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JMT 1.13 JMT Recommends

Jane's Musical Takeaway
bits and bobs and my two cents

Episode 13: JMT Recommends

Since I began publishing this enhanced blog (with an eye to eventually joining the ranks of musical YouTubers) several people have asked me if there's any channel that I regularly watch. Actually, I have more favourite channels than I care to admit, so this week I decided to share my personal top recs for YouTube music vloggers (the following list is in no particular order).

TIFFANY POON
If you've been following the JMT, you probably remember my very first episode on this amazing young pianist. Since that time her channel has grown to 111k followers, and she has performed in prestigious concert venues in Singapore, Brasil, and Germany. Here's a video where she compares a piano from 1929 with one from 2016:

RICK BEATO: Everything Music
Not only is this man a musical genius, but if you work through his content on music theory, ear-training, chords, scales, film scoring, jazz, and music production, he'll give you the equivalent of a professional music education for free. He also has a popular series called What Makes This Song Great, in which he analyzes hit songs. Here's his take on Adele's 'Rumour Has It':

NAHRE SOL
Composer and pianist Nahre Sol produces a wide assortment of videos, including piano technique and tips on how to play in the style of other composers. She approaches pop music genres from the perspective of a classical pianist, and even explains how she composes. Here's one of my favourites, exploring Classical Music for Your DEPRESSED Soul:

INSIDE THE SCORE: Classical and Movie Music Analysis
This UK vlogger creates fantastic video essays exploring the art and craft of film music, as well as videos about classical music appreciation. Since many of us are caught up in the finale of Game of Thrones, I thought I would share his astonishing half-hour analysis of its music:

ADAM NEELY: New Horizons in Music
Composer and bass player Adam Neely is based in New York; the goal of his channel is to provide weekly content on new horizons in music and theory. He also shares practice techniques, explores artist concerns and legal issues, and offers his thoughts on the arts in general. Here's his amazing video essay on the value of music:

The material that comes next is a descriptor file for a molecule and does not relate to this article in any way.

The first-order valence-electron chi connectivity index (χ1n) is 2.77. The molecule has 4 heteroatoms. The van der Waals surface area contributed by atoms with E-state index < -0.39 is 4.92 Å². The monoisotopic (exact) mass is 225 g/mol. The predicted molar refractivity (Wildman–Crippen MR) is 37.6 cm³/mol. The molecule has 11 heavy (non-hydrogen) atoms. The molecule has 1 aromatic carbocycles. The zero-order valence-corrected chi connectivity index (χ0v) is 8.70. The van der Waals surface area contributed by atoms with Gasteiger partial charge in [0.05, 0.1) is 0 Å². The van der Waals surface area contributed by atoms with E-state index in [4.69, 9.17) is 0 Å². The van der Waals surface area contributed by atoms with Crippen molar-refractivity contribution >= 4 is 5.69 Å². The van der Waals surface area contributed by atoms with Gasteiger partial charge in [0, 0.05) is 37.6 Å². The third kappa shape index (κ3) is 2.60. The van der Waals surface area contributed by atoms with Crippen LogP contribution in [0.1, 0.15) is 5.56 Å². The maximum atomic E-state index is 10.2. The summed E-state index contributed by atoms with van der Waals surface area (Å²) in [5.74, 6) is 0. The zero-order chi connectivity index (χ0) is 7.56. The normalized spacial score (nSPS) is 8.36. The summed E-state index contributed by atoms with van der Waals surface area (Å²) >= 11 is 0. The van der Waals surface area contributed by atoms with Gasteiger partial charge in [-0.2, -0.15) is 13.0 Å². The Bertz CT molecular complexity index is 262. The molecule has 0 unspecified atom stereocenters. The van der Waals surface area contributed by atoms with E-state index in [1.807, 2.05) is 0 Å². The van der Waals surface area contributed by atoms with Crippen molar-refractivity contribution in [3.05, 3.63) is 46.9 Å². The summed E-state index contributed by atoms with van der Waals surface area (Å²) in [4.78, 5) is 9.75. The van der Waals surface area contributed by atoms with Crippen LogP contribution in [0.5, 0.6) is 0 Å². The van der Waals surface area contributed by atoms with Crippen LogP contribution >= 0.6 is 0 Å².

CLASSICAL NERD: music history, theory and tehcniques
Composer Thomas Little produces phenomenal video biographies of great composers, but also includes videos on music theory and composition. I restrained myself (with great difficulty) from featuring his epic 50 minute History of the Doctor Who Theme, and decided to share a musical murder story instead:

As you can see, I watch a lot of geeky music channels but I also enjoy a bit of urbex (urban exploration) now and again. Urbexers have a self-proclaimed creed: 'take nothing but pictures, leave nothing but footprints'. A true urbexer only enters an abandoned place if there is existing access or prior permission; buildings are never vandalized in any way. In case you're interested, here are three urbex channels whose adventures I enjoy following:

  • BROS OF DECAY: Belgian brothers travelling the European continent
  • 539 PRODUCTIONS: often focuses on historic US cemeteries and mausoleums
  • STEVE RONIN: young world traveller/photographer with a strong sense of wanderlust

Jane's Musical Takeaway:

If you like the material on any YouTube channel the mantra is: like, subscribe, and comment. This helps people get recommended, which helps their channels grow; it can also help with income to support their art. Some channels offer monthly support opportunities through YouTube, whilst others have a Patreon page or a personal page where you can contribute as little as a couple of dollars a month to help support their endeavours. You can also help by following your favourite vloggers on social media outlets such as Twitter and Instagram.

Caveat: YouTube can be a rabbit hole, but it's a veritable encyclopaedia of knowledge. One can find channels that teach woodworking, vegan meal prep, mythology, beginning design, or modern history. There are book reviews, lecture series, surveys of ancient history, ship building, indie films, primitive technology ... seriously, the sky's the limit. But you may want to set a timer, otherwise I'll see you in Wonderland. You'll find me at the Mad Hatter's table deciphering mediaeval Italian trecento madrigals with a rather large and erudite white rabbit.

Find even MORE recs:
HALLOWEENERS: The Series, hysterical, largely improvised horror/comedy about best friends
Luke Faulkner, pianist and composer; check out his Last snows of spring
Ask Lovecraft, Leeman Kessler answers questions as author H P Lovecraft
BBC Ideas, short films for curious minds

If you enjoyed this episode of Jane's Musical Takeaway, buy me a cup of coffee :)

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